As Spring Training inches closer and closer (despite the fact that a COVID-related delay seems likely) the Rockies are faced with many of the same story lines that have followed them in recent years: Nolan Arenado and Trevor Story are frequently mentioned in trade rumors, the pitching is going to have to improve for them to compete, and they need help from the lower part of their lineup. The list of players needing to step up is long if the team has any hope of being semi-relevant in the top heavy NL West, but here are the three guys who, in my opinion, have the most riding on the upcoming season.
With David Dahl gone, Ryan McMahon is now the main player the team desperately needs to take a step forward. The Rockies’ second round pick in the 2013 draft (42nd overall) has been cited frequently over the last three seasons as one of the team’s most exciting young talents, but has failed to piece it all together and perform at a high level consistently. Despite starting 2018 as the team’s primary first baseman, McMahon struggled and was sent to the Isotopes after only 28 games. McMahon returned to the big leagues and played 91 games with the club but only posted a .232 average. 2019 saw McMahon improve, featuring in 141 games in the majors, with a slightly better average (.250,) but the Rockies still believed they could get more out of someone they expected as a core infielder. 2020, was a step back however, as McMahon hit .215 over 52 games in the pandemic shortened season. Time is running out for McMahon to prove he can be a force in this Rockies lineup, but the departure of Daniel Murphy should mean second base is his to lose this year.
It feels like we’ve been hearing about the up and coming Rodgers for years, but due to bad luck with injuries, free agent signings, and a crowded infield, Rodgers hasn’t been able to break out with the Rockies like the team has expected. In the very limited sample of games he has played at the MLB level, Rodgers has struggled, striking out in 33% of his at bats and managing just three extra base hits in 32 games. Expectations are still high for the 3rd overall pick in the 2015 draft, and at just 24 years old, Rodgers has many years of baseball left, but at a certain point, he’s going to have to cement himself as one of the building blocks of this Rockies team going forward. Hopefully better health and more consistent playing time will allow Rodgers to deliver on the potential that made him such a renowned pick in 2015.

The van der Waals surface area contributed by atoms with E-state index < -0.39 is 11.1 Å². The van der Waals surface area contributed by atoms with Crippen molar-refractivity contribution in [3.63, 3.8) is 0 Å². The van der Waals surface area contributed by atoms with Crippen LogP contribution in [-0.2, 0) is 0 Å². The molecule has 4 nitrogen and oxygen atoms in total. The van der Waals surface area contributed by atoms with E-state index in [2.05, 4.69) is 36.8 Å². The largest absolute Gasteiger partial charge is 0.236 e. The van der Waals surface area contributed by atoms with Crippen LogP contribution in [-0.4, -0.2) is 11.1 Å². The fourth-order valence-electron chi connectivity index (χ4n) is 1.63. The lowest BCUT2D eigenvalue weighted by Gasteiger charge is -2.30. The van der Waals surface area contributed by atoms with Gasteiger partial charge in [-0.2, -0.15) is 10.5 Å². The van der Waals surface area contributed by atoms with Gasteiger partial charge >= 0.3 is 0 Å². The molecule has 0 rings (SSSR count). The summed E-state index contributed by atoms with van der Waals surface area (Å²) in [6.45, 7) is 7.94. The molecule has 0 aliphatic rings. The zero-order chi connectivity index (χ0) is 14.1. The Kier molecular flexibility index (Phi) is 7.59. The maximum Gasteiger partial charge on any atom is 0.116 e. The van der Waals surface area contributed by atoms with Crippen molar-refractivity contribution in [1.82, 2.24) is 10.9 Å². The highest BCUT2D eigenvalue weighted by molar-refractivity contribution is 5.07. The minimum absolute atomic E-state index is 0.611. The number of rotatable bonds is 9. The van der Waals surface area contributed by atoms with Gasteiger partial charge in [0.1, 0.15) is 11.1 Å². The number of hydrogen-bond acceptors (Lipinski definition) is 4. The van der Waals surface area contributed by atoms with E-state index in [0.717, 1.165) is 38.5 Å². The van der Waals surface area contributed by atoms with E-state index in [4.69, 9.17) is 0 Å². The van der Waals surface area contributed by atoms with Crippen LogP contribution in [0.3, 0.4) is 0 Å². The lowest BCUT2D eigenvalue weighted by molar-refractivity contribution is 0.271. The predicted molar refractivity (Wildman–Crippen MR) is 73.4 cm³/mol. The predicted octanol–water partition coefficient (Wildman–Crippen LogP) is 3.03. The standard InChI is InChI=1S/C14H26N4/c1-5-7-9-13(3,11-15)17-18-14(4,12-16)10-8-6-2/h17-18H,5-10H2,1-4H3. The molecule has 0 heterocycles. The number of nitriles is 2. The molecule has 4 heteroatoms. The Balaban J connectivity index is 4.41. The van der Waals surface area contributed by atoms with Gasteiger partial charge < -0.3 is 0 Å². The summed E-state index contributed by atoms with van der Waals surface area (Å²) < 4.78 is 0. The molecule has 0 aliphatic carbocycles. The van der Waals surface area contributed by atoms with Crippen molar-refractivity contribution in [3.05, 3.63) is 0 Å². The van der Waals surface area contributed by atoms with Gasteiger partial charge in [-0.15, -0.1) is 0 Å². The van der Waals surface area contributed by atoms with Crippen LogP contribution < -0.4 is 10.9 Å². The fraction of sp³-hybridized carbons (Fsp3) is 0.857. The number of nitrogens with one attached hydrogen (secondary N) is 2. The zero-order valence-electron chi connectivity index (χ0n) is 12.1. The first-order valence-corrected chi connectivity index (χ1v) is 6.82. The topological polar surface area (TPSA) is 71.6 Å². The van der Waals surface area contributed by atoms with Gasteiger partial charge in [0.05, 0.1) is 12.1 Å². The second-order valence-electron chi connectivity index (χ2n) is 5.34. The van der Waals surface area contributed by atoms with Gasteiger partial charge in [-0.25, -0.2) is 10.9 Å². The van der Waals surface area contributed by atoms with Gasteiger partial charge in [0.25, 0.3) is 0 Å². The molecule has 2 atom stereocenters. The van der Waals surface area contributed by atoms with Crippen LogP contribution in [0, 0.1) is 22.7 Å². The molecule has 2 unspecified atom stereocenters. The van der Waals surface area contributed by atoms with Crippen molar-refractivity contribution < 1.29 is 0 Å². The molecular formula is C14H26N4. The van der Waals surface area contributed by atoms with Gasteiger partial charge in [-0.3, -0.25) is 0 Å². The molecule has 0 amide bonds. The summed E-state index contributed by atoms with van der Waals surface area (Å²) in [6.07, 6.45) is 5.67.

Another former third overall pick (2013) closes out this list and serves as another player who the club has continually hoped could live up to his potential and anchor the team’s starting rotation. As a starter who has some of the best stuff on the team, Gray has struggled to string together consistent, quality starts aside from the 2017 season when he went 10-4 with a 3.67 ERA. Gray has recurrently turned up in trade rumors but the Rockies still believe he can be the kind of pitcher he was in 2017 (and to a lesser extent, 2019) and want to keep him as a central part of the rotation. When looking at Gray’s career, there seems to be a pattern forming of one good season followed by one bad. As has been mentioned time and time again, last year’s statistics should be taken with a grain of salt due to the stop-start nature of Spring Training/Summer Camp and the shortened season, Gray went 2-4 in eight starts with a career worst 6.69 ERA. If the Rockies have any chance of sneaking into the playoffs in 2021, starting pitching is going to be a big part of it, and the team will need Jon Gray to pitch like they know he’s capable of, and do so on a night-in, night-out basis.
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Todd Helton’s solid trajectory in Hall of Fame voting over the last two years has now put him in a solid position to join Larry Walker as the only Rockies to receive the honor. While only two players have ever had 29.2% of votes in their second year (the same as Todd had in his second year of eligibility) and not made it to Cooperstown, the Toddfather still has a ways to go to reach the 75% threshold needed. Kevin Larson over at Rox Pile got into the Nitty Gritty to figure out exactly what hurdles Helton still needs to climb to add his name to the list of baseball legends featured in the Hall.
In Rockies-land these days, not being dubbed a “loser” on a list like this makes them a winner in my book. No, Bleacher Report didn’t actually select the Rockies as a winner, for obvious reasons, but they did have the Dodgers as a loser thanks to their similar lack of activity, making the Rockies a ‘+1’ over their LA rivals here. The other side of the coin here is that the Padres were of course named a winner and that takes a little wind out of my sails as I try to spin this in some sort of positive way for the Rockies. The fact is, any time Buster Olney singles out your team as not currently taking either of two paths that the industry sees as the right moves for your team, it ain’t so easy giving things a positive spin.
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